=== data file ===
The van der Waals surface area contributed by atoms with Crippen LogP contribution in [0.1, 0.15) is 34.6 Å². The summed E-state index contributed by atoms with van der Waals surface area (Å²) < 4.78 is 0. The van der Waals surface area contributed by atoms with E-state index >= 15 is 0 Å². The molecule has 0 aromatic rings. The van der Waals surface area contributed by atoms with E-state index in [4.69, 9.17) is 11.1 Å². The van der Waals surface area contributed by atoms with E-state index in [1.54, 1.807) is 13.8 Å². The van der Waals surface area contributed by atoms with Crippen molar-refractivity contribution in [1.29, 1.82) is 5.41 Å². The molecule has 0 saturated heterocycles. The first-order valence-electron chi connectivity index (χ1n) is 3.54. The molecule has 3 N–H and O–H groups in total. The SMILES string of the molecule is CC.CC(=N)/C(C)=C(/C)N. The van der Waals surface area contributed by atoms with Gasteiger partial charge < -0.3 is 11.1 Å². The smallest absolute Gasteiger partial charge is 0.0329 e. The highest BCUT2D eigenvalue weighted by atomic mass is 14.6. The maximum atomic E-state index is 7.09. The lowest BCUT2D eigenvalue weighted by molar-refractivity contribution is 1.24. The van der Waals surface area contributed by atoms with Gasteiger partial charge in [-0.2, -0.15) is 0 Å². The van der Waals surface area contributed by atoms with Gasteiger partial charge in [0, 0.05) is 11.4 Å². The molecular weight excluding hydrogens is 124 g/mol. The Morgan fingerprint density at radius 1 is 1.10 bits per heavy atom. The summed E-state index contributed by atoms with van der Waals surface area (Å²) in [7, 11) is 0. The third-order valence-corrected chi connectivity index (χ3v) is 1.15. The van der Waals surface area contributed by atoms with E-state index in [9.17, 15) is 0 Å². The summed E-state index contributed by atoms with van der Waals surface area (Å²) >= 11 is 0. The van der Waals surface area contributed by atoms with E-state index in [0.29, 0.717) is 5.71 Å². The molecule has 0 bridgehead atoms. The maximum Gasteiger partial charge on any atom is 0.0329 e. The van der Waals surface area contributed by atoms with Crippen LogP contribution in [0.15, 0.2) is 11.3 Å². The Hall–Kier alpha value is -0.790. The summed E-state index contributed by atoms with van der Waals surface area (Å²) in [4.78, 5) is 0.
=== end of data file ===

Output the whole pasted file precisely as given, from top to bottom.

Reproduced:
The van der Waals surface area contributed by atoms with Crippen LogP contribution in [0.1, 0.15) is 34.6 Å². The summed E-state index contributed by atoms with van der Waals surface area (Å²) < 4.78 is 0. The van der Waals surface area contributed by atoms with E-state index >= 15 is 0 Å². The molecule has 0 aromatic rings. The van der Waals surface area contributed by atoms with E-state index in [4.69, 9.17) is 11.1 Å². The van der Waals surface area contributed by atoms with E-state index in [1.54, 1.807) is 13.8 Å². The van der Waals surface area contributed by atoms with Crippen molar-refractivity contribution in [1.29, 1.82) is 5.41 Å². The molecule has 0 saturated heterocycles. The first-order valence-electron chi connectivity index (χ1n) is 3.54. The molecule has 3 N–H and O–H groups in total. The SMILES string of the molecule is CC.CC(=N)/C(C)=C(/C)N. The van der Waals surface area contributed by atoms with Gasteiger partial charge < -0.3 is 11.1 Å². The smallest absolute Gasteiger partial charge is 0.0329 e. The highest BCUT2D eigenvalue weighted by atomic mass is 14.6. The maximum atomic E-state index is 7.09. The lowest BCUT2D eigenvalue weighted by molar-refractivity contribution is 1.24. The van der Waals surface area contributed by atoms with Gasteiger partial charge in [-0.2, -0.15) is 0 Å². The van der Waals surface area contributed by atoms with Gasteiger partial charge in [0, 0.05) is 11.4 Å². The molecular weight excluding hydrogens is 124 g/mol. The Morgan fingerprint density at radius 1 is 1.10 bits per heavy atom. The summed E-state index contributed by atoms with van der Waals surface area (Å²) in [7, 11) is 0. The third-order valence-corrected chi connectivity index (χ3v) is 1.15. The van der Waals surface area contributed by atoms with E-state index in [9.17, 15) is 0 Å². The summed E-state index contributed by atoms with van der Waals surface area (Å²) >= 11 is 0. The van der Waals surface area contributed by atoms with E-state index in [0.29, 0.717) is 5.71 Å². The molecule has 0 bridgehead atoms. The maximum Gasteiger partial charge on any atom is 0.0329 e. The van der Waals surface area contributed by atoms with Crippen LogP contribution in [0.15, 0.2) is 11.3 Å². The Hall–Kier alpha value is -0.790. The summed E-state index contributed by atoms with van der Waals surface area (Å²) in [4.78, 5) is 0.